ILLUSTRATION BY JONAN EVERETT
Featured image art by Jonan Everett.
When you’re hired at a new job, you’re given all sorts of paperwork to fill out. Chances are, some of the paperwork has to do with your employee benefits. Unfortunately, there is so much going on at the time that you’ll probably just do the minimum required and move on without reading the full benefits package. That’s totally understandable — you want to hit the ground running and make a good impression at your new job. But that could cost you.
Many employers offer benefits that can actually help you save money if you take advantage of them. Here are a few you should look into if they are available to you:
- Retirement plans
- Health savings programs
- Medical savings accounts for dependents
- Transportation spending accounts
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1. Retirement Savings Plans
There are a several retirement savings plans your employer may offer. While the names and specifics of each plan vary, the important thing is to realize if your employer offers one that you can participate in. Once you figure out the type of retirement plan offered, look into it to see what you can and can't do.
The 401(k) plan is one of the most common, but there are others, such as the thrift savings plan (TSP), the 457 plan, and the 403(b) plan. Usually, the particular plan available depends on who your employer is. For instance, 401(k) plans are usually offered by for-profit businesses, while the TSP is offered by the federal government to its employees, including civilian and military personnel. The 457 plans and 403(b) plans can be offered by public schools, colleges, charities, state and local governments, and tax-exempt entities under section 501(c)(3) of the IRS code.
Each of these plans lets you contribute pretax money to a retirement account, allowing you to save even more.
Even better? Some employers will match your contributions up to a certain point. This gives you even more bang for each buck saved.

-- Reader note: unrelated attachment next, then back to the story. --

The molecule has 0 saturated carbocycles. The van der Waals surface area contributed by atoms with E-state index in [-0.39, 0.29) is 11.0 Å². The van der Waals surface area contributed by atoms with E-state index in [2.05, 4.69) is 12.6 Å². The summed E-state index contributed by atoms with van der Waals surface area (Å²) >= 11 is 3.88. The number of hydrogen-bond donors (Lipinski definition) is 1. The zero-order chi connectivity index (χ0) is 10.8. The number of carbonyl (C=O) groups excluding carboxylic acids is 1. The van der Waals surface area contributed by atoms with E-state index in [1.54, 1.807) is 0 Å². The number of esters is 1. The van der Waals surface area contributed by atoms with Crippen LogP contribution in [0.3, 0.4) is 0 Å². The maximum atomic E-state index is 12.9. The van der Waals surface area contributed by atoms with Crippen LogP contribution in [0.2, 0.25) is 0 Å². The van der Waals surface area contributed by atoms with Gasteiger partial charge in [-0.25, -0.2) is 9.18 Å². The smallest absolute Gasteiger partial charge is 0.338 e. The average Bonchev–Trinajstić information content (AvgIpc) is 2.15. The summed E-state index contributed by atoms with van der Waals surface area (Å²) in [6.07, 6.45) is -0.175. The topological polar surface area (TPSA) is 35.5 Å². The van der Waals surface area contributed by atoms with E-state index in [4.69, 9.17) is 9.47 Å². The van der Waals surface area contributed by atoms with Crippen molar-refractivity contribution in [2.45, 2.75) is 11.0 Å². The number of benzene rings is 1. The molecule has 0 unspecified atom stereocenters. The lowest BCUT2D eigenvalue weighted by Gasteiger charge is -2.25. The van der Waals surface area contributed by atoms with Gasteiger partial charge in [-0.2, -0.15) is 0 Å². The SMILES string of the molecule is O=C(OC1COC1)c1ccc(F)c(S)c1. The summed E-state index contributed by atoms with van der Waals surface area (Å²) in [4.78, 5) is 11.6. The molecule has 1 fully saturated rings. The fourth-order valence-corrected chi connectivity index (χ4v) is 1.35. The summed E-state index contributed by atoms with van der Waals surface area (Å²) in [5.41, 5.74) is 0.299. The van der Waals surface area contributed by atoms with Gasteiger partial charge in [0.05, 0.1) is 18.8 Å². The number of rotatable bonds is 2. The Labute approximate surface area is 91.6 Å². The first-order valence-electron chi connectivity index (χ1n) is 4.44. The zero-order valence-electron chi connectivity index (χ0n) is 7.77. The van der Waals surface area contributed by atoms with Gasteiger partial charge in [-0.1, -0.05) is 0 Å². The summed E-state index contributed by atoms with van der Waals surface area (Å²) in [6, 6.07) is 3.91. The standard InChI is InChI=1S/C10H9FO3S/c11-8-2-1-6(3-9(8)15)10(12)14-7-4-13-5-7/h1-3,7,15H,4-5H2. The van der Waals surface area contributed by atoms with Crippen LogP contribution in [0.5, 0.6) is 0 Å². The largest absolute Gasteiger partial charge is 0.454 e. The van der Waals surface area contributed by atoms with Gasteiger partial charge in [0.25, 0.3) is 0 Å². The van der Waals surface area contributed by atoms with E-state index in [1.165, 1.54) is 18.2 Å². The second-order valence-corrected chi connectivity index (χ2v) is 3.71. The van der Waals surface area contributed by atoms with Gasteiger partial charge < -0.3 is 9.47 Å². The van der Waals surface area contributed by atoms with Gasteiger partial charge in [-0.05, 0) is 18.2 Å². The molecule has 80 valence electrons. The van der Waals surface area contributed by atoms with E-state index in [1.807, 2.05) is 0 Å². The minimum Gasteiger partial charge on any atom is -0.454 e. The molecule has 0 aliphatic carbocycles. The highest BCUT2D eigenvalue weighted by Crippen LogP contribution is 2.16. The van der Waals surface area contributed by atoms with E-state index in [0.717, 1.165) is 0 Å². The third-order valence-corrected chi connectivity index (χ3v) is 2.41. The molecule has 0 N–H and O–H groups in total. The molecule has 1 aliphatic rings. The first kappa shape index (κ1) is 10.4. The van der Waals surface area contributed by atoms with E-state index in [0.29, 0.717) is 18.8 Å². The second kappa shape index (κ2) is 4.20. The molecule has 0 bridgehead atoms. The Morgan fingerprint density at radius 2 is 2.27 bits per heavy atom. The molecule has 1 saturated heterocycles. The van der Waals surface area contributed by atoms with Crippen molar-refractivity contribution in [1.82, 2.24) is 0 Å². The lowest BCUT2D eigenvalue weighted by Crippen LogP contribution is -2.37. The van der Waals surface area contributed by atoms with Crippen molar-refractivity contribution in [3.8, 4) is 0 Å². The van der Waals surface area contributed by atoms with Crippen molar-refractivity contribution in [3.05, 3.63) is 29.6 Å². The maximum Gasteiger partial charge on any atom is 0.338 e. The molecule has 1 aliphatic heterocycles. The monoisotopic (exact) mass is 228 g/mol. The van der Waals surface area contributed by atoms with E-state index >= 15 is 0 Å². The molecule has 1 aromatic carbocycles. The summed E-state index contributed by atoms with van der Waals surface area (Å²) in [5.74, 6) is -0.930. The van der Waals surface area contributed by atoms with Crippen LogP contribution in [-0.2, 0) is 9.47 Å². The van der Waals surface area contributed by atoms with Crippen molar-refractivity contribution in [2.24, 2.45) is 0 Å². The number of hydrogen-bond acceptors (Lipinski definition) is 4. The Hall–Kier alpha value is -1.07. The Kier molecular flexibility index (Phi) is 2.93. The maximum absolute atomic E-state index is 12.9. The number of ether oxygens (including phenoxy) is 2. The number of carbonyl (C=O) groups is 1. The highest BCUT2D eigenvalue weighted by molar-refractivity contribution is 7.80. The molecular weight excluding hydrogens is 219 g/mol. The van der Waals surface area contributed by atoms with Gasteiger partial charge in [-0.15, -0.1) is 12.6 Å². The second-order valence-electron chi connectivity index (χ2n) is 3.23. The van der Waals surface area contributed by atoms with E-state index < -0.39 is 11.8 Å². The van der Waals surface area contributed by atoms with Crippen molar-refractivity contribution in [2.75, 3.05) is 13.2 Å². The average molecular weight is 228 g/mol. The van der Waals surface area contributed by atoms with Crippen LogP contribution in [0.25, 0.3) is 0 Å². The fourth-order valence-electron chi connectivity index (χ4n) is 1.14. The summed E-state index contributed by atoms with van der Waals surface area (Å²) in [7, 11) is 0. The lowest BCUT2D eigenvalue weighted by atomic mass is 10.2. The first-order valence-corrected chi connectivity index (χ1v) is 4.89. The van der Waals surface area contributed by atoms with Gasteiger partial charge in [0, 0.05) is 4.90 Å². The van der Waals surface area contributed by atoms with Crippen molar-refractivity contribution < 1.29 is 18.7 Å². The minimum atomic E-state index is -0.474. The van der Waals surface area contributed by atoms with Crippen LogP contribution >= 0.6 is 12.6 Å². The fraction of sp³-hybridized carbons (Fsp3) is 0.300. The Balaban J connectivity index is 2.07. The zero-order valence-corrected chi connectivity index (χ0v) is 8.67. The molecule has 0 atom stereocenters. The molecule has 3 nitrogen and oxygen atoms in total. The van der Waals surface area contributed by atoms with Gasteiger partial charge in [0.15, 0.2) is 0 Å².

When you withdraw the money in retirement, you’ll have to pay taxes on the amount you take out, though. Plus, you can’t access the money until you reach the retirement age specified by the rules that regulate each account type.
Other types of plans do exist, especially if you’re employed by a small business. If you’re not sure whether your employer offers any retirement savings plans, it never hurts to ask. Start with your company’s human resources department if you work for a large company, or your manager if you’re with a smaller business.
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2. Savings Vehicles for Medical Expenses
If you want to save money on health care expenses, you may be able to access a flexible spending account (FSA) or a health savings account (HSA), depending on what your employer offers and your health insurance plan.
FSAs allow you to set aside pretax money to pay for qualified medical expenses like prescriptions and copays. However, they don’t cover health insurance premiums. And if the money in an FSA goes unused by the end of the year, you lose it. If you leave your employer before the end of the year and still have a balance, you may lose that, as well.
HSAs also allow you to set aside pretax money to pay for medical expenses, but you own the money. If you don’t spend it by the end of the year, you get to keep it, and in some cases you can even invest it. Sometimes an employer will make a contribution to your HSA to help you get started, too. The downside is you must have a high-deductible health plan (HDHP) in order to qualify to use an HSA. The definition of an HDHP changes every year, so check to see if you qualify.
Both types of accounts have annual limits on contributions, which change yearly. If you use the money for nonmedical expenses, you will have to pay penalties.
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3. Dependent-Care Savings
A dependent-care FSA allows you to save pretax money to pay for dependent-care services. The benefit can help significantly because, as we all know, childcare isn’t cheap. There are annual limits for how much you can contribute that change each tax year.
The money set aside must be used to care for a child who is under age 13 before or after school, for babysitting expenses, and for day care, nursery care, preschool, or summer camp. You can also use the money to care for a spouse or a relative who is physically or mentally incapable of caring for him or herself and lives in your home.
Unfortunately, you must use any money that you put into a plan within that year or else you will forfeit any remaining balance. That means you should be careful to save only as much as you need — or maybe a little less to be safe. Otherwise you’ll lose 100 percent of any money left over at the end of the year.
4. Transportation Savings
Transportation spending accounts (TSAs) are another way to save some cash by using pretax money. You can use the money you set aside in a TSA for parking expenses near your work or business and for other commuting costs, such as buses, commuter rail, ferries, and vanpooling. There are limits to how much you can set aside each month, though the numbers change each year.
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The Bottom Line on Money-Saving Employee Benefits
Your job may offer a number of employee benefits to help you save money. The key is knowing which ones are available to you and how to maximize the benefit of each.